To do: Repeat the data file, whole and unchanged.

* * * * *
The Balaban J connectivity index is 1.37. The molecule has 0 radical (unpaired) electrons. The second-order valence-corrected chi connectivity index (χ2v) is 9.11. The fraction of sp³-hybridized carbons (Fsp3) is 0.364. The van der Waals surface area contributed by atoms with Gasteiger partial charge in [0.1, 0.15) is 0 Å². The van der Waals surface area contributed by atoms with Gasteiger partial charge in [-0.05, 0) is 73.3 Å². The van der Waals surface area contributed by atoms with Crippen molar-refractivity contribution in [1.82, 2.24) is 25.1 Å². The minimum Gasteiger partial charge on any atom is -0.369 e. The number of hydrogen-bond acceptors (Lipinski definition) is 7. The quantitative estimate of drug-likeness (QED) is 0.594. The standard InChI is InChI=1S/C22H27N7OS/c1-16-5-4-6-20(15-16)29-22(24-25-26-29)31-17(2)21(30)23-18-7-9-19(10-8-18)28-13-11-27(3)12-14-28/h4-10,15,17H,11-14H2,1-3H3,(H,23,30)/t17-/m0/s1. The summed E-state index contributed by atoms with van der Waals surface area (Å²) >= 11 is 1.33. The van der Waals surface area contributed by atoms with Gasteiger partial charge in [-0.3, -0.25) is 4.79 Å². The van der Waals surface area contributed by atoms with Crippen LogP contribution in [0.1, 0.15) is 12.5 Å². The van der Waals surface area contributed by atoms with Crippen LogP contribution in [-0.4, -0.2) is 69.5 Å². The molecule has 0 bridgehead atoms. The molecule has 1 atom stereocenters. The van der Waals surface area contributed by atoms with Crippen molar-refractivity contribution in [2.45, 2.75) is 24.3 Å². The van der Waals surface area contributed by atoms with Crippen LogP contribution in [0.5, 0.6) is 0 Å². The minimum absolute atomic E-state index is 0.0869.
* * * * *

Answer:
The Balaban J connectivity index is 1.37. The molecule has 0 radical (unpaired) electrons. The second-order valence-corrected chi connectivity index (χ2v) is 9.11. The fraction of sp³-hybridized carbons (Fsp3) is 0.364. The van der Waals surface area contributed by atoms with Gasteiger partial charge in [0.1, 0.15) is 0 Å². The van der Waals surface area contributed by atoms with Gasteiger partial charge in [-0.05, 0) is 73.3 Å². The van der Waals surface area contributed by atoms with Crippen molar-refractivity contribution in [1.82, 2.24) is 25.1 Å². The minimum Gasteiger partial charge on any atom is -0.369 e. The number of hydrogen-bond acceptors (Lipinski definition) is 7. The quantitative estimate of drug-likeness (QED) is 0.594. The standard InChI is InChI=1S/C22H27N7OS/c1-16-5-4-6-20(15-16)29-22(24-25-26-29)31-17(2)21(30)23-18-7-9-19(10-8-18)28-13-11-27(3)12-14-28/h4-10,15,17H,11-14H2,1-3H3,(H,23,30)/t17-/m0/s1. The summed E-state index contributed by atoms with van der Waals surface area (Å²) >= 11 is 1.33. The van der Waals surface area contributed by atoms with Gasteiger partial charge in [-0.3, -0.25) is 4.79 Å². The van der Waals surface area contributed by atoms with Crippen LogP contribution in [0.1, 0.15) is 12.5 Å². The van der Waals surface area contributed by atoms with Crippen LogP contribution in [-0.4, -0.2) is 69.5 Å². The molecule has 0 bridgehead atoms. The molecule has 1 atom stereocenters. The van der Waals surface area contributed by atoms with Crippen molar-refractivity contribution in [2.45, 2.75) is 24.3 Å². The van der Waals surface area contributed by atoms with Crippen LogP contribution in [0.5, 0.6) is 0 Å². The minimum absolute atomic E-state index is 0.0869.